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22

It is not true in general that the higher you go on the fret board, the lower your harmonic is. Actually, if your were to play an harmonic at the 24th fret, you would hear a note sounding an octave higher than the harmonic at the 12th. Still, however, the harmonics behave differently than fretted notes. Now, let’s get physical and explain why. On perfect ...


12

You might be actually playing A 110, two octaves below A 440. The open A string on a standard tuned guitar is actually two octaves below the A that is normally tuned to 440. To play the A that should be at 440 Hz, you have to play the 5th fret on the high E string, or the 10th on the B string, or the 14th on the G string, etc. Why? The 440 A is the A above ...


8

Use flats. In fact, write the bass of the 3rd chord as D♭. You're not only running parallel second inversion diminished chords downwards, you're doing so in a key that already uses flats in the key signature. I'd even be tempted to write the soprano and bass of the second chord as C♭ and E♭♭ respectively, but leaving them be might be a little easier to read. ...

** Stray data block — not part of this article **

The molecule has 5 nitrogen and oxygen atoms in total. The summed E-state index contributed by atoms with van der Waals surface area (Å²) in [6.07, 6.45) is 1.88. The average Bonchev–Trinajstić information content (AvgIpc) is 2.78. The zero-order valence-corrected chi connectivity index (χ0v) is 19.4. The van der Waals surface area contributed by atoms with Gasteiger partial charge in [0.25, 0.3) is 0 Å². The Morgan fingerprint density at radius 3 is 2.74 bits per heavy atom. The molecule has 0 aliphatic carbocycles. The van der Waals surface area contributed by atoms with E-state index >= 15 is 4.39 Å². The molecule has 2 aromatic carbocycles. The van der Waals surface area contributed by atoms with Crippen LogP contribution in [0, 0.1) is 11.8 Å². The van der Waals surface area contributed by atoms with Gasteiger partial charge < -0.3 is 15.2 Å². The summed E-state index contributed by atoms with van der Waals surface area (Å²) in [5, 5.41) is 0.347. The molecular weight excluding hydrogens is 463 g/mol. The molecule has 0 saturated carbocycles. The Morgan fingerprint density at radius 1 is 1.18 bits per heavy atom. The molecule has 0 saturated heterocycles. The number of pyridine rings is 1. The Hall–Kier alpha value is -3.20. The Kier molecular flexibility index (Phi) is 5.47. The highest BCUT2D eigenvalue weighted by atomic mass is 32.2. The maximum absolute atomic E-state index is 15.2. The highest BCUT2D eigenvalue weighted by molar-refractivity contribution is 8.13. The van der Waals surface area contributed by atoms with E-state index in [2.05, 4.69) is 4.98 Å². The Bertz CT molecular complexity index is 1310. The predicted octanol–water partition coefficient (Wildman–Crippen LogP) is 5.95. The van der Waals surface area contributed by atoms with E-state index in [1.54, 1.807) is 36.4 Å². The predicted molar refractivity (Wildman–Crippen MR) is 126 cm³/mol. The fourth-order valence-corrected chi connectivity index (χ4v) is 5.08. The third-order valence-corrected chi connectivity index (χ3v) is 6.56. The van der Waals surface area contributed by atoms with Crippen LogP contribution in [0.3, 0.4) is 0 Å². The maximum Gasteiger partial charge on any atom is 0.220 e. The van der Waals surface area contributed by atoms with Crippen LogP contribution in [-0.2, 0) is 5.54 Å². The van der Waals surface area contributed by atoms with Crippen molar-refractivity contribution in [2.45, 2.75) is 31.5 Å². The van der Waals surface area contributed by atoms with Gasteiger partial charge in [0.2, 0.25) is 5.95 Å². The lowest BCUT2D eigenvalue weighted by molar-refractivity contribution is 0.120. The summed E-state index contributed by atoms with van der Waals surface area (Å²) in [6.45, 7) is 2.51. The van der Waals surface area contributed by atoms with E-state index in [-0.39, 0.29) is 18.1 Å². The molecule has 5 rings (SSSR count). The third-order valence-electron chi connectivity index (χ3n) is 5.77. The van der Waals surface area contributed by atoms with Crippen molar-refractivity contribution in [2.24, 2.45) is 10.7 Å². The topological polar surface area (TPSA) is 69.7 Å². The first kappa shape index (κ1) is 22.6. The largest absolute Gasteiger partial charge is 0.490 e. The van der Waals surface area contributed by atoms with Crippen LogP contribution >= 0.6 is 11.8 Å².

7

In the context of acoustic analysis: Overtone: any resonant frequency above the fundamental frequency. Harmonic: resonant frequency that is an integer multiple of the fundamental frequency. For almost any^* musical instrument, any time you play a sound, you get a whole series of overtones. The feature of pitched instruments that makes them pitched is ...


6

We hear harmonics because they are physically produced by the instrument; they are not "invented" as some sort of illusion. In fact, we often aren't consciously aware of them, though we can hear their effect on an instrument's timbre, or tone quality. They are caused because when an instrument such a string vibrates, it actually does so at more than one ...